Harold Perrineau is setting the record straight behind his departure from the cult classic series, Lost.
As part of the new book Burn It Down: Power, Complicity, and a Call for Change in Hollywood, where Perrineau and other stars of the show have opened up about the alleged racism, offensive humor, and demeaning actions that showrunners Damon Lindelof and Carlton Cuse established on set. The actor also revealed why his character Michael Dawson was written out of the series.
After his son Walt gets kidnapped by the Others on the fictional island, and Michael is rescued by a con man named Sawyer, portrayed by Josh Holloway, Perrineau claims his character rarely brings up the topic of his son.
As season one went on, the actor said, “It became pretty clear that I was the Black guy. Daniel [Dae Kim] was the Asian guy. And then you had Jack and Kate and Sawyer,” the latter three of whom are all white.
However, when he saw the original draft of the second episode of season two, “it was too much.” “I don’t think I can do that. I can’t be another person who doesn’t care about missing Black boys, even in the context of fiction, right? This is just furthering the narrative that nobody cares about Black boys, even Black fathers,” the OZ alum said in an excerpt captured by Vanity Fair.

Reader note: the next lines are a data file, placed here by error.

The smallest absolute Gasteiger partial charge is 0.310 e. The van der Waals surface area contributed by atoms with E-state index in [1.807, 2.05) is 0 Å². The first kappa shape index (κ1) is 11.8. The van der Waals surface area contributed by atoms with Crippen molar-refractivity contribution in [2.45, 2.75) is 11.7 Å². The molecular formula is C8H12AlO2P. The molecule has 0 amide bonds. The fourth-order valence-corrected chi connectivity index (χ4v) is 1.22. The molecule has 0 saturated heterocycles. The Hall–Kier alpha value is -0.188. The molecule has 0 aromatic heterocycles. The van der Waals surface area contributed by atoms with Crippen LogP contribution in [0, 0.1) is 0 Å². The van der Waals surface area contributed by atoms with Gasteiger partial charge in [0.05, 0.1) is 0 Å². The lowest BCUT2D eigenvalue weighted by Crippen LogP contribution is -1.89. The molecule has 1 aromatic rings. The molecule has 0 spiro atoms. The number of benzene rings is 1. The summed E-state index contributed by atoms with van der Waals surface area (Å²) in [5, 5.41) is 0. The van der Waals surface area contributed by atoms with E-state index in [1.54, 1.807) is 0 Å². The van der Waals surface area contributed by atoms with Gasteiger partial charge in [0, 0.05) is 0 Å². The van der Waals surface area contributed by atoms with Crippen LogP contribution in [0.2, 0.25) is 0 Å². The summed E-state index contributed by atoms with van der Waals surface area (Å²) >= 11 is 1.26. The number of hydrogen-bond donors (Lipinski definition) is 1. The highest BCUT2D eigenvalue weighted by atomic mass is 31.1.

Perrineau said he joined the series after creators said they wanted to tell a story that “was really equitable” and gave each character their due. He was aware of the risk he’d be taking bringing up the topic of race, noting that “Any time you mention race, everybody gets—their hair gets on fire, and they’re like, ‘I’m not racist!’”
Still, he expressed his frustrations over the lack of depth written for his character compared to others, harping on the early promises of onscreen equity. “If you’re going to use me, let’s work. I’m here to work. I’m good at my job, and I’ll do anything you want. Except be ‘the Black guy’ on your show,” he explained.
Perrineau said he would ask for “more lines that show he cares about his son,” and when his request was ignored, he ad-libbed them. “I didn’t give a s**t at that point,” he added. Ultimately change came, but Perrineau was forced to shoot several scenes in only two days while his co-stars were allotted several days for their scenes.
“It was 14-hour, 18-hour days. I was like, ‘If you think I’m gonna f**k this up, I’m not. I’m gonna be really good.’ But I felt like suddenly they were mad at me,” he explained. Weeks later, his character was killed off.
According to the actor, Cuse told him, “ ‘Well, you said you don’t have enough work here, so we’re letting you go.’” Perrineau said, “It was all very much, ‘How dare you?’”